Just like with regular humans, sometimes we fall out of love with our 2D waifus. When that happens, their presence haunts our shelves and fills our souls with guilt. How do we overcome this existential crisis? Sell them, of course!
“But Red, that’s cruel!”
“Red! We paid so much money for our waifus!”
Life happens. Even if love was never the problem, hobbies are addictive in nature and cost money. Changes in our lives and various other unpredictable happenstances occur. Our likes and dislikes change. Whatever the case, learning how to put your waifus (and husbandos) up for sale is good to know when in the anime figure collecting biz.
Step 1: Assess the Market
The time has come. That figure on your shelf no longer brings you joy (thanks, Marie Kondo!) The first thing you want to do is find out the average MRP (Market Price Reference). This doesn’t mean choosing the first few listings on eBay. Several resellers out there inflate prices to double and triple their worth. Check MyFigurecollection sales, Myanimeshelf, and reputable preowned figures sellers like Amiami, Solaris Japan, or JFigure. Once you reach a fair median, you now have a starting point on how much your figure is worth. If you can’t find your figure preowned, look for current sealed retail prices.
Step 2: Assess Your Figure
It’s unwise to take the worth price of your figure and toss it on the market. Now you need to inspect it. Thoroughly. Figure collectors consider preowned flaws like box damages, figure damages, base damage, and even how the figure was cared for. For instance, if you don’t have the original box, your MRP will decrease (as it should.) Even manufacturer defects should be mentioned. It’s a picky game: ultimately, it’s up to you how much you take off for something like paint blemishes, scratches, or box problems. The worse for wear, the less you’ll get and the less you should expect.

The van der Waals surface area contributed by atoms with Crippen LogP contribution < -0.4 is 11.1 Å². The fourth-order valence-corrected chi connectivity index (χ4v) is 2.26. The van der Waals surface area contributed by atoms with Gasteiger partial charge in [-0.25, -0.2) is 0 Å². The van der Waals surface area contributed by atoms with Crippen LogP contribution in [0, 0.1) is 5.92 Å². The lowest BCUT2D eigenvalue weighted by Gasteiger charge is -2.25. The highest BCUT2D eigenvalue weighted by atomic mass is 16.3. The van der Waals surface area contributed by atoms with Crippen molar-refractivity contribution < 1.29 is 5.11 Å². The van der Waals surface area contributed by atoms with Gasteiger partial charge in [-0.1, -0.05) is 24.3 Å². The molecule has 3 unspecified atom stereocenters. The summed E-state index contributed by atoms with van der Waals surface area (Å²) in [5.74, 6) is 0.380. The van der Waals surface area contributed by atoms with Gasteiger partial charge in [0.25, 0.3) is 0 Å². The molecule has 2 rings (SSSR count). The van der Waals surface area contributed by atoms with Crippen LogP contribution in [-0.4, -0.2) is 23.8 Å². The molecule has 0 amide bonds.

Step 3: Extra Details
Figure collectors also take into account care details. You’ll want to make sure you list positives like the figure being kept in a case, away from sunlight, and regularly dusted. Buyers love this kind of information. Make sure to note negative details such as cigarette smoke around the PVC, or possible dog and cat hair (people have allergies.) Before you sell, wipe down your figure with a simple sanitizer wipe. A quick once over won’t damage the figure.
Step 4: Take Pictures
Take a lot—every angle. Take pictures of the damages. Take photos of the box. TAKE PICTURES!! None of that blurry shit, either. List them on Imgur or other image dumpsites to easily send album links to interested buyers. Most listing services only allow 12 photos, so have some extra handy in case.
Step 5: Listing
You’re ready. Your waifu is prepared for her new home. It’s time to choose your listing agent. In my humble opinion, Myfigurecollection and r/animefigures (via Reddit) is the place to start your sales. You’re amongst collectors like yourself, and you don’t have to deal with the hassle of percentage takes like eBay and Mercari. Myfigure is slower, though. If you need your waifu gone, Mercari and eBay work just fine. Make sure you price accordingly for the percentage fees and shipping costs. To prepare for this, package and weigh the box before listing it; that way, you aren’t hit with extra postal fees at drop-off.
Step 6: Be a Decent Human
Up to this point, I hope you’ve considered being a fair seller. Ridiculous upsales, scalping, and people who don’t list damages go on my shit list. Just because you bought a figure for $200.00 doesn’t mean you’ll make that back. Yeah, sometimes figures skyrocket in price, and if you’re listing fairly, you could easily make your money back and more. But sometimes, you gotta take the hit. Accept that something you loved once went into the shitter and you’re losing money. It happens, and it’s ok.
You’re waifus, husbandos, Pokemon, Gundams… Whatever you have deserves respect, so sell them and pack them respectfully. Thanks for tuning in! Red, out.